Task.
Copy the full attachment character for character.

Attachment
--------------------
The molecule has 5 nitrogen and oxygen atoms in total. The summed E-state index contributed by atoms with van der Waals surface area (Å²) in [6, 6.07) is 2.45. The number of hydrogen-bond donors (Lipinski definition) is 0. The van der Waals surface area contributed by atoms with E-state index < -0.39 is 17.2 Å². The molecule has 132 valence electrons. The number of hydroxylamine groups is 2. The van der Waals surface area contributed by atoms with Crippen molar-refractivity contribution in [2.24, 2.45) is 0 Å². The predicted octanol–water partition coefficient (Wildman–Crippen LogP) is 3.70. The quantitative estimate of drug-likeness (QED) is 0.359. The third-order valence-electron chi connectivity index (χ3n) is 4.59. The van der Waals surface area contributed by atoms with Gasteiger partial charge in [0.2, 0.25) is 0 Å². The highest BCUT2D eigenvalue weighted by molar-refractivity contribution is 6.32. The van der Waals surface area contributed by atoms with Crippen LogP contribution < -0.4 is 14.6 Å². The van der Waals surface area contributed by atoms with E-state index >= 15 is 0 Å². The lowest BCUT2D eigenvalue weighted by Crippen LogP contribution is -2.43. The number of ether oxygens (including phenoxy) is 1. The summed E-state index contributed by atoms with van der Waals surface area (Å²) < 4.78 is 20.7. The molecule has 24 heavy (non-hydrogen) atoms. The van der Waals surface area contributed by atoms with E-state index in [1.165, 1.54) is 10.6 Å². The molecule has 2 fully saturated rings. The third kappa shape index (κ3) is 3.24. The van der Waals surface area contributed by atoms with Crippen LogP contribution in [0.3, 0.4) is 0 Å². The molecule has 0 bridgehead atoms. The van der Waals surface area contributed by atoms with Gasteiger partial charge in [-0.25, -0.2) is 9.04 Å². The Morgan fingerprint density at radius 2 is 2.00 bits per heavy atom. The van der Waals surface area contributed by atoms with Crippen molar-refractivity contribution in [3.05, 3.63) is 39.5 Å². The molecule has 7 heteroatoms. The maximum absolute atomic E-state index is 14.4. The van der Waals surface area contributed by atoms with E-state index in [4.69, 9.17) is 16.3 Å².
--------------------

The molecule has 5 nitrogen and oxygen atoms in total. The summed E-state index contributed by atoms with van der Waals surface area (Å²) in [6, 6.07) is 2.45. The number of hydrogen-bond donors (Lipinski definition) is 0. The van der Waals surface area contributed by atoms with E-state index < -0.39 is 17.2 Å². The molecule has 132 valence electrons. The number of hydroxylamine groups is 2. The van der Waals surface area contributed by atoms with Crippen molar-refractivity contribution in [2.24, 2.45) is 0 Å². The predicted octanol–water partition coefficient (Wildman–Crippen LogP) is 3.70. The quantitative estimate of drug-likeness (QED) is 0.359. The third-order valence-electron chi connectivity index (χ3n) is 4.59. The van der Waals surface area contributed by atoms with Gasteiger partial charge in [0.2, 0.25) is 0 Å². The highest BCUT2D eigenvalue weighted by molar-refractivity contribution is 6.32. The van der Waals surface area contributed by atoms with Crippen LogP contribution < -0.4 is 14.6 Å². The van der Waals surface area contributed by atoms with E-state index >= 15 is 0 Å². The lowest BCUT2D eigenvalue weighted by Crippen LogP contribution is -2.43. The number of ether oxygens (including phenoxy) is 1. The summed E-state index contributed by atoms with van der Waals surface area (Å²) < 4.78 is 20.7. The molecule has 24 heavy (non-hydrogen) atoms. The van der Waals surface area contributed by atoms with E-state index in [1.165, 1.54) is 10.6 Å². The molecule has 2 fully saturated rings. The third kappa shape index (κ3) is 3.24. The van der Waals surface area contributed by atoms with Crippen LogP contribution in [0.3, 0.4) is 0 Å². The molecule has 0 bridgehead atoms. The van der Waals surface area contributed by atoms with Gasteiger partial charge in [-0.25, -0.2) is 9.04 Å². The Morgan fingerprint density at radius 2 is 2.00 bits per heavy atom. The van der Waals surface area contributed by atoms with Crippen molar-refractivity contribution in [3.05, 3.63) is 39.5 Å². The molecule has 7 heteroatoms. The maximum absolute atomic E-state index is 14.4. The van der Waals surface area contributed by atoms with E-state index in [4.69, 9.17) is 16.3 Å².